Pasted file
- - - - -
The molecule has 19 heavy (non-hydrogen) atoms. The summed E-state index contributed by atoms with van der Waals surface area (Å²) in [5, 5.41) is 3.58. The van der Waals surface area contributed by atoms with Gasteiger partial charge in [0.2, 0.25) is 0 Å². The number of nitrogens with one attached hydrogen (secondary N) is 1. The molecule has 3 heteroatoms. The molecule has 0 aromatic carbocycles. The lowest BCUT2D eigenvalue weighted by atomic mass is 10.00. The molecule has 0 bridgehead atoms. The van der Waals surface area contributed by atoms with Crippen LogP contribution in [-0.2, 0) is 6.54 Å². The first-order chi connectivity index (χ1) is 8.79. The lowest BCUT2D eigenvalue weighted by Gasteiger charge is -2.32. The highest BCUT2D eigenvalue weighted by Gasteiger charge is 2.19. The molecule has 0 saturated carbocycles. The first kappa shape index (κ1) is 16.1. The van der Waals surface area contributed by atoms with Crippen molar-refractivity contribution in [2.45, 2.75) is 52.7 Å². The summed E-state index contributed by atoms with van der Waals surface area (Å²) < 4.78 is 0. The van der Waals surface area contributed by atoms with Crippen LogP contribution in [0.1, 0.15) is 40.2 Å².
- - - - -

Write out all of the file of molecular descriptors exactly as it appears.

The molecule has 19 heavy (non-hydrogen) atoms. The summed E-state index contributed by atoms with van der Waals surface area (Å²) in [5, 5.41) is 3.58. The van der Waals surface area contributed by atoms with Gasteiger partial charge in [0.2, 0.25) is 0 Å². The number of nitrogens with one attached hydrogen (secondary N) is 1. The molecule has 3 heteroatoms. The molecule has 0 aromatic carbocycles. The lowest BCUT2D eigenvalue weighted by atomic mass is 10.00. The molecule has 0 bridgehead atoms. The van der Waals surface area contributed by atoms with Crippen LogP contribution in [-0.2, 0) is 6.54 Å². The first-order chi connectivity index (χ1) is 8.79. The lowest BCUT2D eigenvalue weighted by Gasteiger charge is -2.32. The highest BCUT2D eigenvalue weighted by Gasteiger charge is 2.19. The molecule has 0 saturated carbocycles. The first kappa shape index (κ1) is 16.1. The van der Waals surface area contributed by atoms with Crippen molar-refractivity contribution in [2.45, 2.75) is 52.7 Å². The summed E-state index contributed by atoms with van der Waals surface area (Å²) < 4.78 is 0. The van der Waals surface area contributed by atoms with Crippen LogP contribution in [0.1, 0.15) is 40.2 Å².